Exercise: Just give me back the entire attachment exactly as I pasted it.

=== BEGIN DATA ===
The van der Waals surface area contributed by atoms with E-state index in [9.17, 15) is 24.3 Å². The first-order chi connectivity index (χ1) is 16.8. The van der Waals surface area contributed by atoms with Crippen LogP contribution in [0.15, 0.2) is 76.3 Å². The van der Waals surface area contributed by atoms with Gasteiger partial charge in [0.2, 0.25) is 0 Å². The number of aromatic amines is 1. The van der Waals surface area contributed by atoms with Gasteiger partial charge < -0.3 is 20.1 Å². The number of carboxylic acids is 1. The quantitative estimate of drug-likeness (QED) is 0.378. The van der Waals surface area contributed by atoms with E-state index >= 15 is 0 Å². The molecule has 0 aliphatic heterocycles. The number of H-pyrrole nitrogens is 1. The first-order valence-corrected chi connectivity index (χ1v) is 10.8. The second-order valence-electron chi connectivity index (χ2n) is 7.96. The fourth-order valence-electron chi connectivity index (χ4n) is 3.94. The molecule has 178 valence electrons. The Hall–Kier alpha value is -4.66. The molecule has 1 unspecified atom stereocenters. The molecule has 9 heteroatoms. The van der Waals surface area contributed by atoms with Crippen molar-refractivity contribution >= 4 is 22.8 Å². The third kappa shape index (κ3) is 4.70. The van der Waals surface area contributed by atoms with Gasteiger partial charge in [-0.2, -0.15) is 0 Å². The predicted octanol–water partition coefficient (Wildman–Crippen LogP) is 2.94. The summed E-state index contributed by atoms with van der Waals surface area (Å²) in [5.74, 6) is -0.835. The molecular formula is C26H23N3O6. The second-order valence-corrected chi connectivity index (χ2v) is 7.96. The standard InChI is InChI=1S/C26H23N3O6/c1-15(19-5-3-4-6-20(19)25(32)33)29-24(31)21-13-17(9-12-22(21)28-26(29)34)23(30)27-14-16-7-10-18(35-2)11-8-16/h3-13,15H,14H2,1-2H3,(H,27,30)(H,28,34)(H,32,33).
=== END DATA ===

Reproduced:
The van der Waals surface area contributed by atoms with E-state index in [9.17, 15) is 24.3 Å². The first-order chi connectivity index (χ1) is 16.8. The van der Waals surface area contributed by atoms with Crippen LogP contribution in [0.15, 0.2) is 76.3 Å². The van der Waals surface area contributed by atoms with Gasteiger partial charge in [0.2, 0.25) is 0 Å². The number of aromatic amines is 1. The van der Waals surface area contributed by atoms with Gasteiger partial charge < -0.3 is 20.1 Å². The number of carboxylic acids is 1. The quantitative estimate of drug-likeness (QED) is 0.378. The van der Waals surface area contributed by atoms with E-state index >= 15 is 0 Å². The molecule has 0 aliphatic heterocycles. The number of H-pyrrole nitrogens is 1. The first-order valence-corrected chi connectivity index (χ1v) is 10.8. The second-order valence-electron chi connectivity index (χ2n) is 7.96. The fourth-order valence-electron chi connectivity index (χ4n) is 3.94. The molecule has 178 valence electrons. The Hall–Kier alpha value is -4.66. The molecule has 1 unspecified atom stereocenters. The molecule has 9 heteroatoms. The van der Waals surface area contributed by atoms with Crippen molar-refractivity contribution >= 4 is 22.8 Å². The third kappa shape index (κ3) is 4.70. The van der Waals surface area contributed by atoms with Gasteiger partial charge in [-0.2, -0.15) is 0 Å². The predicted octanol–water partition coefficient (Wildman–Crippen LogP) is 2.94. The summed E-state index contributed by atoms with van der Waals surface area (Å²) in [5.74, 6) is -0.835. The molecular formula is C26H23N3O6. The second-order valence-corrected chi connectivity index (χ2v) is 7.96. The standard InChI is InChI=1S/C26H23N3O6/c1-15(19-5-3-4-6-20(19)25(32)33)29-24(31)21-13-17(9-12-22(21)28-26(29)34)23(30)27-14-16-7-10-18(35-2)11-8-16/h3-13,15H,14H2,1-2H3,(H,27,30)(H,28,34)(H,32,33).